One major consideration we as instructors had to make was understanding that our students may have experienced changes to their work schedules due to the COVID-19 crisis. Our delivery needed to adapt to the needs of students who could not attend our live lectures. Luckily, our program has been recording lectures for a year now, and we felt confident in our ability to meet this challenge.
However, we needed to expand the recordings to include hands-on demonstrations that we perform in our garages on our personal vehicles. Our instructors had to check out tools from campus to bring home to complete these recordings and live demonstrations.
We have also incorporated Kahoot, a quizzing tool, to review topic content in a more interactive way. Online resources like Cengage Unlimited and Electude have been essential to help cover core content theory in an interactive way. We use Zoom and Microsoft Teams for live daily lectures and demonstrations. Some of us use Microsoft Teams to be able to communicate with students in a more interactive and responsive manner (instant messaging, etc.).
We also use videos in Kaltura MediaSpace to build interactive videos with embedded quizzes. Most of us still use lab sheets that students must use to complete hand-on tasks, either on their own vehicles or in a shop where they’re employed. We also must thank our service and repair reference providers, ALLDATA, Identifix, MotoLOGIC and Chilton Car Care, for giving our students remote access to what would normally be limited to campus-only access.
With these changes to the delivery of our course content, we know that students and instructors will have to put in extra effort to achieve success. On the bright side of this situation, we have learned some new ways to offer more interactive content that we will continue to use once we return to the more hands-on methods of teaching our curriculum.
Automotive Technician Major
Dakota County Technical College
Jessie Sweeney is earning her Associate of Applied Science (A.A.S.) in Automotive Technician. Jessie is on track to graduate from DCTC spring semester 2020. She will be returning to the college in the fall to start the Auto Body Collision Technology program.
As a student in the Automotive Technician program during this crisis, I did make some changes in the way I attended school, and I did spend more time on the computer completing my schoolwork. I also spent more time this semester researching on my own. I had done some distance learning in the past, but in regard to this subject, a hands-on approach is an extremely crucial part in learning the skills and techniques required to service and repair vehicles.
Most of my fellow classmates work in the automotive industry. They have access to and work on, repair and/or service customer vehicles on a daily basis. Those of us who do/did not have access to a garage dressed out with lifts and all the tools a mechanic would ever need had a number of problems to solve. If it were not for the skills, knowledge and patience of our teachers, and other college staff and faculty, we probably would not have as many successful students, either graduating or moving on to the next semester.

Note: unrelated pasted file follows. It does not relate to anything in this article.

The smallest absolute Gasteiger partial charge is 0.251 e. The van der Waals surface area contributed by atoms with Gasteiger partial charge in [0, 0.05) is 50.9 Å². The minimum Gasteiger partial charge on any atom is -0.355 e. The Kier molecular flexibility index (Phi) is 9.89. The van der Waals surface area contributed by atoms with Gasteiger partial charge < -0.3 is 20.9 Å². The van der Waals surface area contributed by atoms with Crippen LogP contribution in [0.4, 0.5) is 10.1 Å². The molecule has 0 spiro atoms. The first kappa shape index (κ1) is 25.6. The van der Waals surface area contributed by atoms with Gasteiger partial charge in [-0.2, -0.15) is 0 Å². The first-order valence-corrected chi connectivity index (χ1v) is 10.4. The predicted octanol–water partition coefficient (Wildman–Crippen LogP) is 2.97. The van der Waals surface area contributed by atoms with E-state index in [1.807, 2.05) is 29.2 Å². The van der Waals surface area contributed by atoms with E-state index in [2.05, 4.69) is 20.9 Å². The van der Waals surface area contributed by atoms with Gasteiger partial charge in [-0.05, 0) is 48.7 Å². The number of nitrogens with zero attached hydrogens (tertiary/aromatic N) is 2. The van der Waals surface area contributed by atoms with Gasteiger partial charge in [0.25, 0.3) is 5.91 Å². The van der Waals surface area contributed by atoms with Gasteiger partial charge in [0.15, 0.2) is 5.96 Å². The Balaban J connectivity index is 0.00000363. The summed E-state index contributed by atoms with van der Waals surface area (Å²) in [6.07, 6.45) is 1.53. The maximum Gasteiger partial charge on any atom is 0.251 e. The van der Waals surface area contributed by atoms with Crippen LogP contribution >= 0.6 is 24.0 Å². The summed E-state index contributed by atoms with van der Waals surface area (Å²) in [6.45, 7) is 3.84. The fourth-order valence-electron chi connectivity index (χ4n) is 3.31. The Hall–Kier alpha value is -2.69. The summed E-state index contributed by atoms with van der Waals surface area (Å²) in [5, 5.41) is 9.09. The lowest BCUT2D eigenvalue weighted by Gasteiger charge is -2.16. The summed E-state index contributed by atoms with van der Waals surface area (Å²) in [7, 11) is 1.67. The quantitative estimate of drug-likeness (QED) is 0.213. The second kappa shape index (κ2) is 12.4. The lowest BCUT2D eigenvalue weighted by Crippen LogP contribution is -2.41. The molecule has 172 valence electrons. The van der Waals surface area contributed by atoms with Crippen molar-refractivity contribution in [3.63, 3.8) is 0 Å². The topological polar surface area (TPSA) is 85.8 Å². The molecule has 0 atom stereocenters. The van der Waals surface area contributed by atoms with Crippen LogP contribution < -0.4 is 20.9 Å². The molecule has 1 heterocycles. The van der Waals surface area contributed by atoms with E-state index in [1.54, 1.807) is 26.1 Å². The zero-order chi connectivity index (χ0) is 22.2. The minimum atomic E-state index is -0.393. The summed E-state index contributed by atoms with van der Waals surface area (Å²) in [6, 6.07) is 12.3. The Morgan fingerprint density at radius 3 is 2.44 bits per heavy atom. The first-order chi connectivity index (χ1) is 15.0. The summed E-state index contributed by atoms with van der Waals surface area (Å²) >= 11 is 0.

Fortunately, I have a vehicle at home that is in need of some minor work, but I do not have a garage or the extra tools and equipment for specialty work and testing. Perseverance comes to mind when you’re faced with challenges like we have been. You have to take each step and think: what can be done and how can I do it?
I think we had an advantage over many other programs in our school since our teachers have been improving and upgrading the way they teach and present each topic. All of our teachers have made a multitude of changes to improve the Automotive Technician program itself and to help the students succeed—from taping daily classroom lectures to the videoing of hands-on training and live demonstrations from the school’s shop (previously recorded) or their home garages to the use of online tools like Kahoot (a quiz tool used to help us review what we have learned), to obtaining remote access from four automotive repair references for the students to use from home.
We also use several online resources, including Electude, Cengage, Chrysler, Subaru, Volkswagen and Mercedes-Benz, with assigned training to complete for each subject or topic. Also, the use of both Zoom and Microsoft Teams gave us a modern approach to online learning and communication, greater access to the teachers, and a better variety of online tools to use.
Another major difference for us now is that we all have to learn independently. This is another challenge. While attending classes at school, we were paired up in teams of two or three students to work on shop assignments. We had our team tool carts, and we had access to specialty tools and resources that most home auto mechanics only on dream of owning.
Since the implementation of the stay-at-home order went into effect, we are now having to complete these shop assignments independent of others. This process in some cases takes longer and is more thought provoking to complete the job—not because it’s terribly difficult to do, but as students we learn together and help each other, all while completing the assignment.
Learn more about the Center for Teaching and Learning at DCTC and Inver Hills by contacting:
Learn more about the Automotive Technician program at DCTC by contacting:
Automotive Technology Faculty
Automotive Technician Faculty
Automotive Technician Faculty